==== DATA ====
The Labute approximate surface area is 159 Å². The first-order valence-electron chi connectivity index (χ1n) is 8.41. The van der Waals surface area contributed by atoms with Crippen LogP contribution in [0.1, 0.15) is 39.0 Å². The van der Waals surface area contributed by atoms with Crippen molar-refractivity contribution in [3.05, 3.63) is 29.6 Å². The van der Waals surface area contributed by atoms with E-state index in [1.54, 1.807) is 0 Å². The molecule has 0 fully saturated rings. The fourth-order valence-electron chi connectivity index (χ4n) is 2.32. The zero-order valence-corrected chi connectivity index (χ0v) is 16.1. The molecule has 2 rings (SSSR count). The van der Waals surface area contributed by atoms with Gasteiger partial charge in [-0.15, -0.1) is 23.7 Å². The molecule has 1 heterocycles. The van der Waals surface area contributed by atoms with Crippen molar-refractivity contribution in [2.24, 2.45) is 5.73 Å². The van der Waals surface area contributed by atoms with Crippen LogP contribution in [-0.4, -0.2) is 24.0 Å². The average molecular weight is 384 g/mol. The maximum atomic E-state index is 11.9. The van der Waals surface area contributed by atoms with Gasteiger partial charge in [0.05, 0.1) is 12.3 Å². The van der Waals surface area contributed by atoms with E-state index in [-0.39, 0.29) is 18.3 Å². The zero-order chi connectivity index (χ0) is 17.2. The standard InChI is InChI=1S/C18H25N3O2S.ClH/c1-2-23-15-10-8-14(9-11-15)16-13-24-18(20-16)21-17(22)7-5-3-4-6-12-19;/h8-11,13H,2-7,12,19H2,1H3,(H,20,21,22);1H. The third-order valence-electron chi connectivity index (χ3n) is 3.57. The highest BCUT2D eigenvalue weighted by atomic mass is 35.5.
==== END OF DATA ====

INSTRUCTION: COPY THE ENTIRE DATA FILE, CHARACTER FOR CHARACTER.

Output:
The Labute approximate surface area is 159 Å². The first-order valence-electron chi connectivity index (χ1n) is 8.41. The van der Waals surface area contributed by atoms with Crippen LogP contribution in [0.1, 0.15) is 39.0 Å². The van der Waals surface area contributed by atoms with Crippen molar-refractivity contribution in [3.05, 3.63) is 29.6 Å². The van der Waals surface area contributed by atoms with E-state index in [1.54, 1.807) is 0 Å². The molecule has 0 fully saturated rings. The fourth-order valence-electron chi connectivity index (χ4n) is 2.32. The zero-order valence-corrected chi connectivity index (χ0v) is 16.1. The molecule has 2 rings (SSSR count). The van der Waals surface area contributed by atoms with Gasteiger partial charge in [-0.15, -0.1) is 23.7 Å². The molecule has 1 heterocycles. The van der Waals surface area contributed by atoms with Crippen molar-refractivity contribution in [2.24, 2.45) is 5.73 Å². The van der Waals surface area contributed by atoms with Crippen LogP contribution in [-0.4, -0.2) is 24.0 Å². The average molecular weight is 384 g/mol. The maximum atomic E-state index is 11.9. The van der Waals surface area contributed by atoms with Gasteiger partial charge in [0.05, 0.1) is 12.3 Å². The van der Waals surface area contributed by atoms with E-state index in [-0.39, 0.29) is 18.3 Å². The zero-order chi connectivity index (χ0) is 17.2. The standard InChI is InChI=1S/C18H25N3O2S.ClH/c1-2-23-15-10-8-14(9-11-15)16-13-24-18(20-16)21-17(22)7-5-3-4-6-12-19;/h8-11,13H,2-7,12,19H2,1H3,(H,20,21,22);1H. The third-order valence-electron chi connectivity index (χ3n) is 3.57. The highest BCUT2D eigenvalue weighted by atomic mass is 35.5.